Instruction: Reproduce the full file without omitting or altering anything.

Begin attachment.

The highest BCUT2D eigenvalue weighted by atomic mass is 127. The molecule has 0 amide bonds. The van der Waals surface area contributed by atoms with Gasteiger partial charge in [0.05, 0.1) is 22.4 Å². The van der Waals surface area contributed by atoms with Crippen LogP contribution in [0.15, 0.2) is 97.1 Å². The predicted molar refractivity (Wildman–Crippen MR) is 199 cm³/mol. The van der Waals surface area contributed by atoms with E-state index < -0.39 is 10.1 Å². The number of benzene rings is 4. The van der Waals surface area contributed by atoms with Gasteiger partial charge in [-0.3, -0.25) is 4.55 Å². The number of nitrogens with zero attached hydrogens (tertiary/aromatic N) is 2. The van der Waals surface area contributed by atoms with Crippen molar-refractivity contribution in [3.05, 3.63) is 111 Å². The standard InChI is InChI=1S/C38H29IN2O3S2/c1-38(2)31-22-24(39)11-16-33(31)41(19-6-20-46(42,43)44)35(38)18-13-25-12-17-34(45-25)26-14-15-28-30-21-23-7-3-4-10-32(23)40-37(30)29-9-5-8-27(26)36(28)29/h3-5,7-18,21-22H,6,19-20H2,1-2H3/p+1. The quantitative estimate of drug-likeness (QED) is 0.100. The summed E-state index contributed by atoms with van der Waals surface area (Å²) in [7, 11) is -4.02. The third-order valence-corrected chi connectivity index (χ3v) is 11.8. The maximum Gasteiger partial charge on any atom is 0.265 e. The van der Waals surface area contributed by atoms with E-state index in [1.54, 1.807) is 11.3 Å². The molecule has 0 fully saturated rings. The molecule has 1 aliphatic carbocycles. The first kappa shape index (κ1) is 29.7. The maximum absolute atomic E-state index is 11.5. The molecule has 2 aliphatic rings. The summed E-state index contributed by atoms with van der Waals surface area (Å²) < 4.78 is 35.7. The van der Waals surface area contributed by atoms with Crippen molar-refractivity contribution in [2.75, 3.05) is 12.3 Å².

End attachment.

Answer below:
The highest BCUT2D eigenvalue weighted by atomic mass is 127. The molecule has 0 amide bonds. The van der Waals surface area contributed by atoms with Gasteiger partial charge in [0.05, 0.1) is 22.4 Å². The van der Waals surface area contributed by atoms with Crippen LogP contribution in [0.15, 0.2) is 97.1 Å². The predicted molar refractivity (Wildman–Crippen MR) is 199 cm³/mol. The van der Waals surface area contributed by atoms with E-state index < -0.39 is 10.1 Å². The number of benzene rings is 4. The van der Waals surface area contributed by atoms with Gasteiger partial charge in [-0.3, -0.25) is 4.55 Å². The number of nitrogens with zero attached hydrogens (tertiary/aromatic N) is 2. The van der Waals surface area contributed by atoms with Crippen molar-refractivity contribution in [3.05, 3.63) is 111 Å². The standard InChI is InChI=1S/C38H29IN2O3S2/c1-38(2)31-22-24(39)11-16-33(31)41(19-6-20-46(42,43)44)35(38)18-13-25-12-17-34(45-25)26-14-15-28-30-21-23-7-3-4-10-32(23)40-37(30)29-9-5-8-27(26)36(28)29/h3-5,7-18,21-22H,6,19-20H2,1-2H3/p+1. The quantitative estimate of drug-likeness (QED) is 0.100. The summed E-state index contributed by atoms with van der Waals surface area (Å²) in [7, 11) is -4.02. The third-order valence-corrected chi connectivity index (χ3v) is 11.8. The maximum Gasteiger partial charge on any atom is 0.265 e. The van der Waals surface area contributed by atoms with E-state index in [1.54, 1.807) is 11.3 Å². The molecule has 0 fully saturated rings. The molecule has 1 aliphatic carbocycles. The first kappa shape index (κ1) is 29.7. The maximum absolute atomic E-state index is 11.5. The molecule has 2 aliphatic rings. The summed E-state index contributed by atoms with van der Waals surface area (Å²) < 4.78 is 35.7. The van der Waals surface area contributed by atoms with Crippen molar-refractivity contribution in [2.75, 3.05) is 12.3 Å².